Some might believe this is not theater. One is not seated in a cushioned chair, passively viewing a traditionally staged play with live actors. However, conventional theater has roots in antiquity. The cultural history of theater originated in Egypt during the time of the Pharaohs and was more spiritual in nature. The Watering Hole, in its efforts to nourish attendees from the aftermath of the COVID-19 lockdown, returned to the theatrical roots of yesteryear. I ventured up the longest river in the world for the back story. The Nile runs deep, from Mother Africa’s womb in Burundi to her broad shoulders in Egypt where her fertile waters empty into the Mediterranean Sea. It was during an educational tour of Nubia, one of the earliest cultural stomping grounds along the Nile, I learned of the Ramesseum Dramatic Papyrus. These writings document the existence of ancient ceremonial theatrical performances which included rites, rituals, and religious storytelling and even staging directions for masked actors. Nottage and Haymon’s work is an offering welcoming theater goers back using spirituality, rituals, and inspirational storytelling that mirrors the past.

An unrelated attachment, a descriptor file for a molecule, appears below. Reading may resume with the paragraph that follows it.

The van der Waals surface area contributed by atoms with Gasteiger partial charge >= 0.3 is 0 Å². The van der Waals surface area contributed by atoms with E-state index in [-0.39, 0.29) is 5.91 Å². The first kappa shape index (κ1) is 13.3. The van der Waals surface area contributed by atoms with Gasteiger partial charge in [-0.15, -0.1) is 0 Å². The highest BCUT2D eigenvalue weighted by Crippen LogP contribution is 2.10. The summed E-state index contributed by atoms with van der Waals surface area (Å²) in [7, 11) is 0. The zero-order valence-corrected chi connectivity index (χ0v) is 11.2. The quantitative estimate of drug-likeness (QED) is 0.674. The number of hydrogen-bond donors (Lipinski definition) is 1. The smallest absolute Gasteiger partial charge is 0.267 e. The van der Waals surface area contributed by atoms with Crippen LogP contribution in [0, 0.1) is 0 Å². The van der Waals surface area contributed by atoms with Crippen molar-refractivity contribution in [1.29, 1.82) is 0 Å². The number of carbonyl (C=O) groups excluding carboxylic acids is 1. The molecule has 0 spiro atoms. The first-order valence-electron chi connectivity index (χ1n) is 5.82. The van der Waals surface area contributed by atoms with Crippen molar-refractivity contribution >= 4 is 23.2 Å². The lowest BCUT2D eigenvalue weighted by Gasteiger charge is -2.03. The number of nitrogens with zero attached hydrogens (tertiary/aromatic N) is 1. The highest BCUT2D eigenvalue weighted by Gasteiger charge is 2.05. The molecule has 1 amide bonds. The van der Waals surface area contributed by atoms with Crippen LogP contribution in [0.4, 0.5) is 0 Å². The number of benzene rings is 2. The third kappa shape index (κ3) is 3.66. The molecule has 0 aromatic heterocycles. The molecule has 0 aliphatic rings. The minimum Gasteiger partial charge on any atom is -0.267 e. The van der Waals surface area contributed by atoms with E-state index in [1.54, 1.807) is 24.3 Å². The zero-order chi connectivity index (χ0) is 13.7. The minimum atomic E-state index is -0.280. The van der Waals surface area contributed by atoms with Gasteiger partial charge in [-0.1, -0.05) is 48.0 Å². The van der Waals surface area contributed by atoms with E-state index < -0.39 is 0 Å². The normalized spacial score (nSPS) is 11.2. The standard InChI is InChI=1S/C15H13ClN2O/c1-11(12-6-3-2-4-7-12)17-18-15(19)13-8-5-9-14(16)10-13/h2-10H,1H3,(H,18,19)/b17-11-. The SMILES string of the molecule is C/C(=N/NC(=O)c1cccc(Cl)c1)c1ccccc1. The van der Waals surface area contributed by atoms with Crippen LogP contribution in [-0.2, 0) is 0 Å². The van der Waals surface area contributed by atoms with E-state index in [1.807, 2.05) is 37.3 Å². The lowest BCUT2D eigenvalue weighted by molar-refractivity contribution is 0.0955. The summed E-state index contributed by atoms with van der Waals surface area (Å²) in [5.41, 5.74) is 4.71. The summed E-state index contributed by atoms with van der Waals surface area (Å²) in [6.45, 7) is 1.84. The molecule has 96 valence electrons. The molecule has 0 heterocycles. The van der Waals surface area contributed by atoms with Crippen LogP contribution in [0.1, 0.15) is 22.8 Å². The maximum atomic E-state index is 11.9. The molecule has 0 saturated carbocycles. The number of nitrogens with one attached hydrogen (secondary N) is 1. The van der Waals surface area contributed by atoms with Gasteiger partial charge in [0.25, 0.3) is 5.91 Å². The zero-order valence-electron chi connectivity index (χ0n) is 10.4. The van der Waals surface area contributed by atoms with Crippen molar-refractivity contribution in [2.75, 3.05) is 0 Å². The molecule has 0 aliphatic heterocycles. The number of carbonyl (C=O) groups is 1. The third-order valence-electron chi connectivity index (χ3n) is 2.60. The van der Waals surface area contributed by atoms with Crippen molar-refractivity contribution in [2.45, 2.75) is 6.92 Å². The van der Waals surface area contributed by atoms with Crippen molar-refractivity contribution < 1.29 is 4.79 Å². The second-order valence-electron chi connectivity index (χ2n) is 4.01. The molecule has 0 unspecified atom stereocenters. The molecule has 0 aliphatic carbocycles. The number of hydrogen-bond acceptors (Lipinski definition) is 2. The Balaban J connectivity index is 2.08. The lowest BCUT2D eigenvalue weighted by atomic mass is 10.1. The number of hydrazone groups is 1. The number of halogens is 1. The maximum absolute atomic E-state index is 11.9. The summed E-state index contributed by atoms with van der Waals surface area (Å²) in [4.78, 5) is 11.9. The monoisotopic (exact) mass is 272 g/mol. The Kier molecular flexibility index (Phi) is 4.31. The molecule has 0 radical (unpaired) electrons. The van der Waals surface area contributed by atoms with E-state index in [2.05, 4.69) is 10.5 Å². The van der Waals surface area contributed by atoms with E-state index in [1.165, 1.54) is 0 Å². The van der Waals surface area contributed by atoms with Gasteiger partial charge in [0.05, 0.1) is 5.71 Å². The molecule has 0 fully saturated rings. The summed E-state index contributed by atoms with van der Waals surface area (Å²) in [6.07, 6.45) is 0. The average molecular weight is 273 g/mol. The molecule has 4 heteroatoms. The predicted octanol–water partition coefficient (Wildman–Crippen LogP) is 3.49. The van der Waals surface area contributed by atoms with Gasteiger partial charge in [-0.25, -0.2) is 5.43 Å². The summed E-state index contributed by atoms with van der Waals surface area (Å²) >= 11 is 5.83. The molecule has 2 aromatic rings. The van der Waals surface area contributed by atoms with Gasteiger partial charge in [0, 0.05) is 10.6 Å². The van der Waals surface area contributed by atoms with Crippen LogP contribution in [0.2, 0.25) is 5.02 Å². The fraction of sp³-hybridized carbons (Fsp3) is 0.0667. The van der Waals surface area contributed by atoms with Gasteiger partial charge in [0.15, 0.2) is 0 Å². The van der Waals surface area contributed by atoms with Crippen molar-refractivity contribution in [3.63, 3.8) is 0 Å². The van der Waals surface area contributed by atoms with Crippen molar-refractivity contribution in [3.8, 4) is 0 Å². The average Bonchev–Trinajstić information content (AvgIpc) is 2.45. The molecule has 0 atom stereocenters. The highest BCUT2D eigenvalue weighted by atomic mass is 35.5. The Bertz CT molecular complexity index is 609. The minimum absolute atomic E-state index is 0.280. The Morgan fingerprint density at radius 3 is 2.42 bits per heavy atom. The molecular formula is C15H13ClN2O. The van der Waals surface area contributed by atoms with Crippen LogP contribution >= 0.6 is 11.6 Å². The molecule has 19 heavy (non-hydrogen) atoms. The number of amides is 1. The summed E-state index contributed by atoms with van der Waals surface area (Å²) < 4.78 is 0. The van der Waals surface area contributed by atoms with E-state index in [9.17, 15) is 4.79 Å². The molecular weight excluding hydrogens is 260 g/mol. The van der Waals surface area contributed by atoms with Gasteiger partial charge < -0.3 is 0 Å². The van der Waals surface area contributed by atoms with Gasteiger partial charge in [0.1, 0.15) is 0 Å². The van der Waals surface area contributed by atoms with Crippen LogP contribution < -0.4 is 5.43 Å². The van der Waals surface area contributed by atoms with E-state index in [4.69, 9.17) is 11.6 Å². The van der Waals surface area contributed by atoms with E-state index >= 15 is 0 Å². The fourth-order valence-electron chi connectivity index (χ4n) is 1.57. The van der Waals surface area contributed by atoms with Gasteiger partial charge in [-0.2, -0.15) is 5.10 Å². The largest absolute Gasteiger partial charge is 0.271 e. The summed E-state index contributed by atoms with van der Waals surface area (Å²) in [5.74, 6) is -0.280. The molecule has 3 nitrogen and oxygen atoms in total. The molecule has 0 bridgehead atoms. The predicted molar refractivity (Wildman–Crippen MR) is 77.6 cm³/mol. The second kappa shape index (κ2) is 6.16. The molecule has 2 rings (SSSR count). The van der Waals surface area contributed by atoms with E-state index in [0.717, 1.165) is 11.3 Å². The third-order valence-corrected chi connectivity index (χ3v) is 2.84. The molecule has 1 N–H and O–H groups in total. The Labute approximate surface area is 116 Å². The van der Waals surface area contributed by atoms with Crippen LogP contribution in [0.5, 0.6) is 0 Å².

The Watering Hole is definitely unconventional by today’s standards. The strategic utilization of Signature’s grand staircase, lobby, backstage area, and dressing rooms is a part of the reimagining of theater and how the entire building can serve creatives. Powerful daily rituals take place in the lobby which once provided solace and inspiration to the masses of people occupying couches, tables and chairs. Before COVID, I remember arriving early for showtime, grabbing a snack, exploring the gift shop, and waiting patiently for my show to begin seating. Today that space is practically bare. The lobby’s entitled, ThisRoom Is A Broken Heart created by Vanessa German and Haruna Lee houses three boats. At the first boat, my tour guide invited me to write on a small sail to respond to the question, “What helps you feel safe and whole?” With a quick reflection, I answered with, “My family and friends.” Throughout the pandemic it was them who made time to listen and encourage me. Going through this stressful time has taught me to focus on the positive and stay grateful; tomorrow is not promised. After hanging my response onto the boat, I read some of the other answers; they ranged from something as simple as attending theater, to deeper experiences like speaking with a therapist.